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Why Windows Must (and Will) Go Open Source

timothy posted more than 5 years ago | from the lacks-the-ring-of-inevitability dept.

Microsoft 555

Attila Dimedici writes "Charles Babcock of Information Week published an interesting article suggesting that Microsoft will have to at least to some degree take Windows open source if they want to stay in business. He suggests that the money to be made from the things MS builds on top of Windows (Office, Server, SQL Server, Exchange, Sharepoint, etc.) is so much greater than what can be made from Windows itself that MS will have to give up the revenue stream from Windows in order to maintain these other, more valuable, revenue streams."

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Nonsense (5, Insightful)

eln (21727) | more than 5 years ago | (#26730899)

Having to give the OS away for free in order to sell the apps only makes sense if you don't already have a stranglehold on the OS market. Sure, MS has gotten some bad press lately but they still enjoy the overwhelming share of the OS market, and that isn't likely to change anytime soon.

The fact that they are not making a lot of money selling Vista does not mean people are moving away from MS in droves...they're just sticking to an older MS product for now. MS is still entrenched as simply the way people expect computers to work, and it's going to take a much longer series of much larger screwups from Microsoft to change that.

Re:Nonsense (5, Insightful)

BorgAssimilator (1167391) | more than 5 years ago | (#26730983)

I tend to agree. Granted, they're going to have to change something or they'll _eventually_ fall behind. It'll take a while though... They may even need to reduce the cost of the OS at some point. However, that being said, I don't think they'll ever _need_ to open source any of it to stay in business.

Disclaimer: I'm not a business expert and the above statement could just be coming out of my ass.

Re:Nonsense (5, Insightful)

againjj (1132651) | more than 5 years ago | (#26731395)

Exactly. I read the article as follows:
1) MS does not get nearly as much revenue from a copy of Windows as it does from a copy of Office. (This is per copy revenue, not total, and besides, even if it is smaller, it doesn't mean it is insignificant.)
2) People are turning away from Windows because they do not like to pay for Windows, at least on the business desktop or in the server room. (Come on. Price is not the only reason for choosing an OS. Not even cost is.)
3) Ergo, Windows will need to be free(gratis) in order to keep market share. (What? Why? There are other ways to get/keep market share than competing on price. Windows is a nice case study.)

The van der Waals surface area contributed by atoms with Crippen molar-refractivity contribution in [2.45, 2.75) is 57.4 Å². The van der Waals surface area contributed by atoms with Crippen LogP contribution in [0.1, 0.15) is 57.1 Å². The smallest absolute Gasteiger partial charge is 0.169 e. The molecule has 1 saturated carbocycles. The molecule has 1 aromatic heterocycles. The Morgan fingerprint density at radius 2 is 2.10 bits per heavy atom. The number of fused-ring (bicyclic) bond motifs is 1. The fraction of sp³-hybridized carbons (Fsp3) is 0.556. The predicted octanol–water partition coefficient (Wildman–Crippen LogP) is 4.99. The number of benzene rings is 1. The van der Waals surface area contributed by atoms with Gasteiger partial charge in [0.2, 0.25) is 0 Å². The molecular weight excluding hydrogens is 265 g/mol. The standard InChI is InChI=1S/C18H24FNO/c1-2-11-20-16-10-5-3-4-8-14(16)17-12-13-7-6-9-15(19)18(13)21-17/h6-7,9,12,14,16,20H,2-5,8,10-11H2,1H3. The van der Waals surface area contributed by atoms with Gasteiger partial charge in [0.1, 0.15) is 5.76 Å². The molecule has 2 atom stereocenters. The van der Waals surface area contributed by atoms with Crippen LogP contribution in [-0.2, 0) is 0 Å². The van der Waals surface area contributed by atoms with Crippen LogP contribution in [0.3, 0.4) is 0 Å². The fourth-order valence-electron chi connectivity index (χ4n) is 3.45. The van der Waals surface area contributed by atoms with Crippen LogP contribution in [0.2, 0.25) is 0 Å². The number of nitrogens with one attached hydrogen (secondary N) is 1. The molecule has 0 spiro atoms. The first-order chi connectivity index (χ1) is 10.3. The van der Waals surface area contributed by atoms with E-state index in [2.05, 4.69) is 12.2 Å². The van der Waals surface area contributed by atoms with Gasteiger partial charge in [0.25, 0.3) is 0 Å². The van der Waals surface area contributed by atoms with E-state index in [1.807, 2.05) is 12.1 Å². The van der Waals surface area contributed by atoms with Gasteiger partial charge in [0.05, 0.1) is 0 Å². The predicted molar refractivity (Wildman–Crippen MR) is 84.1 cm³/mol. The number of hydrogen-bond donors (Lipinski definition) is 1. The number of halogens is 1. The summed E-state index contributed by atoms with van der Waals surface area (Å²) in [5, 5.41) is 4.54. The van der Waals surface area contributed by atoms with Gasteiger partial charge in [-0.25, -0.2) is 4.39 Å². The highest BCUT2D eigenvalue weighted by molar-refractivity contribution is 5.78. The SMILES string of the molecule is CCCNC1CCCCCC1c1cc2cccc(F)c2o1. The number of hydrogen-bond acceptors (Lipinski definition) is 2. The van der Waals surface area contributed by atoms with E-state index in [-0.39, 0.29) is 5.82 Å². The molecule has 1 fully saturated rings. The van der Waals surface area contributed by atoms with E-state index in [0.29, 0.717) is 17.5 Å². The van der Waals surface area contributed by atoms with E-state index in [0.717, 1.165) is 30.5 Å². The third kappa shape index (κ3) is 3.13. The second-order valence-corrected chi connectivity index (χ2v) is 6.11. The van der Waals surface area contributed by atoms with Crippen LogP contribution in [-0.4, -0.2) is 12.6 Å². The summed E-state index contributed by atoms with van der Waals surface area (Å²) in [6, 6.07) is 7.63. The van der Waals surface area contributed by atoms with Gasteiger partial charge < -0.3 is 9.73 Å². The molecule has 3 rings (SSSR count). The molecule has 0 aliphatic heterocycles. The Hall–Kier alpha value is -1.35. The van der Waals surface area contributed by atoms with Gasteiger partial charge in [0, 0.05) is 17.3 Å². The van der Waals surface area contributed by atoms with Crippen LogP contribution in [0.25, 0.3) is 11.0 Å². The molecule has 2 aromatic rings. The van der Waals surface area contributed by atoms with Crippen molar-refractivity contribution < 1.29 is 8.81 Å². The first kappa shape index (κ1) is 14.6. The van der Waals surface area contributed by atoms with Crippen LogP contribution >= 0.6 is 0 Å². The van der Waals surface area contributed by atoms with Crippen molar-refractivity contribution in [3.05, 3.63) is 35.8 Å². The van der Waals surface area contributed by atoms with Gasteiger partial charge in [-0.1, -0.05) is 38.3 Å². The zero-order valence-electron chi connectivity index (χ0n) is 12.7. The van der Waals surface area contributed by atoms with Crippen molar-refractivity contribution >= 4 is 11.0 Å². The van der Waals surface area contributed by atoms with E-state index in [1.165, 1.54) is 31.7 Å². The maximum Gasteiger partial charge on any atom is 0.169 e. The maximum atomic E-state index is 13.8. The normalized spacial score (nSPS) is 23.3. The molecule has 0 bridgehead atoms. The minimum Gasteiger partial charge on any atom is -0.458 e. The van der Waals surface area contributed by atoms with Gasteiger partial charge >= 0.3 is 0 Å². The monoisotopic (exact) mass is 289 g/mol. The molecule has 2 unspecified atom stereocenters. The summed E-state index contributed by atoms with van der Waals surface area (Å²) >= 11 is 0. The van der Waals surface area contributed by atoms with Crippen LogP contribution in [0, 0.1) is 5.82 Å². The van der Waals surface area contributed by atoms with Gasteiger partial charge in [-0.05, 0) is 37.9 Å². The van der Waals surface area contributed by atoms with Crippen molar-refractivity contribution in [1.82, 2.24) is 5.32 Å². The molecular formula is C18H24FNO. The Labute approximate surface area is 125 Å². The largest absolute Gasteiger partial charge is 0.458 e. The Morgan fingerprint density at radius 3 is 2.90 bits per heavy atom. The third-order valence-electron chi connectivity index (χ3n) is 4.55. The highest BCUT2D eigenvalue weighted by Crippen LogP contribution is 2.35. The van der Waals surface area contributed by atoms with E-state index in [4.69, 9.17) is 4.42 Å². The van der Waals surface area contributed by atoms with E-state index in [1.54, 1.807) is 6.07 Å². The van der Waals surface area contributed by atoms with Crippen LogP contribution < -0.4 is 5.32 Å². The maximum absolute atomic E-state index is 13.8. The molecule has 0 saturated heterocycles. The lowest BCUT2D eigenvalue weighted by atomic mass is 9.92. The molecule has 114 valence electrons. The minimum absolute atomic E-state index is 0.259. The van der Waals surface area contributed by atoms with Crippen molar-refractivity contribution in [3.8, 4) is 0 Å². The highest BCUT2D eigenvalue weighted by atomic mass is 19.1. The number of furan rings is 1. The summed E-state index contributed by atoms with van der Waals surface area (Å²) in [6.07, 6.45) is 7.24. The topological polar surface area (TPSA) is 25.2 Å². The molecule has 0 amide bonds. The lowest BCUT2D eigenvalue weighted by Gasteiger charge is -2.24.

4) Windows needs market share so that MS can sell apps. (Why? They can't make apps for other operating systems?)
5) The author can't see why MS will make Windows free(gratis) without also making it free(libre). (What? Where on earth did that come from?)
Conlusion: Windows is going to go open source!

The premises are shaky, the logic is faulty, assumptions abound, and even if it were all true, MS is not necessarily going to be logical!

Re:Nonsense (5, Insightful)

Mozk (844858) | more than 5 years ago | (#26731027)

I'd like to point out that open source does not have to mean free.

Re:Nonsense (3, Informative)

eln (21727) | more than 5 years ago | (#26731077)

That's debatable, but the article (or at least the summary, since no one reads the articles) claims that MS will have to "give up its revenue stream" in the OS (meaning giving it away for free) in order to protect the revenue stream from their other apps. This is a ridiculous assertion given the current climate in the software business in general, and in the OS market in particular.

Re:Nonsense (4, Interesting)

Tiger4 (840741) | more than 5 years ago | (#26731279)

MS's revenue stream will increasingly become the annual license fee. The difference between NT5/2000 and XP was more in the nature of a major enhancement. "Stepping up" to Vista or eventually Win7 will likely be much the same for the average user. They may have completely rewritten the internals (or not), but the user will only want to see that all apps run smoothly and reliably and securely. They will not care about new features they do not perceive they need. Therefore, no new OS purchases.

On the other hand, users more or less understand that they need patches and bug fixes in the OS. MS bundles those with purchase at the moment. But they do sell extended support beyond the basic EOL. Expect that to increase so that the EOL horizon comes closer, and extended support becomes a series of 1 - 3 year support agreemnts.

MS will eventually become the IBM, DEC, Burroughs, etc. service and support dinosaur that it replaced, so many moons ago.

Re:Nonsense (2, Insightful)

EvanED (569694) | more than 5 years ago | (#26731255)

It is a pretty strong implication though, at least for people who don't care much for support. More specifically, care more about saving $$$ than getting support.) I strongly suspect most home users would fall into this category. If MS open sourced Windows but still charged for it, someone would buy it then release it for free. Then all those people who want to save money would go to the person distributing it for free, at least if they knew about it. (They might have to strip it of the Windows trademark, but I still don't think that would increase the value all that much.)